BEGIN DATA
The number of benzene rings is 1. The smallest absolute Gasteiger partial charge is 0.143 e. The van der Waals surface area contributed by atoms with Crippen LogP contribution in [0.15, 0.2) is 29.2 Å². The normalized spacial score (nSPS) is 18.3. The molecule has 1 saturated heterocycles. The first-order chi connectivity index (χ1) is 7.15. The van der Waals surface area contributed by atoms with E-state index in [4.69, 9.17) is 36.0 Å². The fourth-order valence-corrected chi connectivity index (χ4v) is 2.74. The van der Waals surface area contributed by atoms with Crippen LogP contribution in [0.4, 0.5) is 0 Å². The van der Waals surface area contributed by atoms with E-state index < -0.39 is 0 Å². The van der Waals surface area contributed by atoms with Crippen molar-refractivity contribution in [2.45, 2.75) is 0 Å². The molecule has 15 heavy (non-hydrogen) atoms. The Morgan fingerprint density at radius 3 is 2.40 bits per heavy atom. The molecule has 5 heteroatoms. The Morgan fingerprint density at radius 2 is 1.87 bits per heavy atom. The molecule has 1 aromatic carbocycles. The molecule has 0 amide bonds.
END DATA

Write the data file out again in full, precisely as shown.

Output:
The number of benzene rings is 1. The smallest absolute Gasteiger partial charge is 0.143 e. The van der Waals surface area contributed by atoms with Crippen LogP contribution in [0.15, 0.2) is 29.2 Å². The normalized spacial score (nSPS) is 18.3. The molecule has 1 saturated heterocycles. The first-order chi connectivity index (χ1) is 7.15. The van der Waals surface area contributed by atoms with E-state index in [4.69, 9.17) is 36.0 Å². The fourth-order valence-corrected chi connectivity index (χ4v) is 2.74. The van der Waals surface area contributed by atoms with Crippen LogP contribution in [0.4, 0.5) is 0 Å². The van der Waals surface area contributed by atoms with E-state index < -0.39 is 0 Å². The van der Waals surface area contributed by atoms with Crippen molar-refractivity contribution in [2.45, 2.75) is 0 Å². The molecule has 15 heavy (non-hydrogen) atoms. The Morgan fingerprint density at radius 3 is 2.40 bits per heavy atom. The molecule has 5 heteroatoms. The Morgan fingerprint density at radius 2 is 1.87 bits per heavy atom. The molecule has 1 aromatic carbocycles. The molecule has 0 amide bonds.